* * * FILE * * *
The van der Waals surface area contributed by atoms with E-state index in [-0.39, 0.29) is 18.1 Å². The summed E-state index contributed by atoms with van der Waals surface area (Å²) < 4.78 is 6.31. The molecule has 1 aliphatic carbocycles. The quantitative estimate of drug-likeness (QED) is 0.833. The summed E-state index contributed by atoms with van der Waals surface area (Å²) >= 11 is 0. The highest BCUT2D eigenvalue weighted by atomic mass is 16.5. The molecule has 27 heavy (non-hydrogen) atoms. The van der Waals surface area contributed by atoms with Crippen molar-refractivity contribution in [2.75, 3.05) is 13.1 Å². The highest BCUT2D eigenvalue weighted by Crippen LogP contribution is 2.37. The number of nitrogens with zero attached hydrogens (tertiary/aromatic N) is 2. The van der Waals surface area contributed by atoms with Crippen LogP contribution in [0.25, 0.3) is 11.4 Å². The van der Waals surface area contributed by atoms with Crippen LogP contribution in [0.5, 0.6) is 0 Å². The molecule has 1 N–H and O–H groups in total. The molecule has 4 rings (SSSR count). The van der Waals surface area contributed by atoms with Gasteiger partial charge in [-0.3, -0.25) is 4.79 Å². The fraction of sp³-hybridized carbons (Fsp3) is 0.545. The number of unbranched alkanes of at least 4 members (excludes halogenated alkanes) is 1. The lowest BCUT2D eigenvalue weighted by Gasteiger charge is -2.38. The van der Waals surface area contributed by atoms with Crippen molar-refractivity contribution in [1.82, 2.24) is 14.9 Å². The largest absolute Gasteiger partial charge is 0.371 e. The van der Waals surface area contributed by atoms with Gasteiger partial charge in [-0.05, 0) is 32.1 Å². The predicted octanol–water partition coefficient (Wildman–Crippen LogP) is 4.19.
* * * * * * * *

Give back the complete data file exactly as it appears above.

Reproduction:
The van der Waals surface area contributed by atoms with E-state index in [-0.39, 0.29) is 18.1 Å². The summed E-state index contributed by atoms with van der Waals surface area (Å²) < 4.78 is 6.31. The molecule has 1 aliphatic carbocycles. The quantitative estimate of drug-likeness (QED) is 0.833. The summed E-state index contributed by atoms with van der Waals surface area (Å²) >= 11 is 0. The highest BCUT2D eigenvalue weighted by atomic mass is 16.5. The molecule has 27 heavy (non-hydrogen) atoms. The van der Waals surface area contributed by atoms with Crippen molar-refractivity contribution in [2.75, 3.05) is 13.1 Å². The highest BCUT2D eigenvalue weighted by Crippen LogP contribution is 2.37. The number of nitrogens with zero attached hydrogens (tertiary/aromatic N) is 2. The van der Waals surface area contributed by atoms with Crippen LogP contribution in [0.25, 0.3) is 11.4 Å². The van der Waals surface area contributed by atoms with Crippen LogP contribution in [0.5, 0.6) is 0 Å². The molecule has 1 N–H and O–H groups in total. The molecule has 4 rings (SSSR count). The van der Waals surface area contributed by atoms with Gasteiger partial charge in [-0.3, -0.25) is 4.79 Å². The fraction of sp³-hybridized carbons (Fsp3) is 0.545. The number of unbranched alkanes of at least 4 members (excludes halogenated alkanes) is 1. The lowest BCUT2D eigenvalue weighted by Gasteiger charge is -2.38. The van der Waals surface area contributed by atoms with Crippen molar-refractivity contribution in [1.82, 2.24) is 14.9 Å². The largest absolute Gasteiger partial charge is 0.371 e. The van der Waals surface area contributed by atoms with Gasteiger partial charge in [-0.05, 0) is 32.1 Å². The predicted octanol–water partition coefficient (Wildman–Crippen LogP) is 4.19.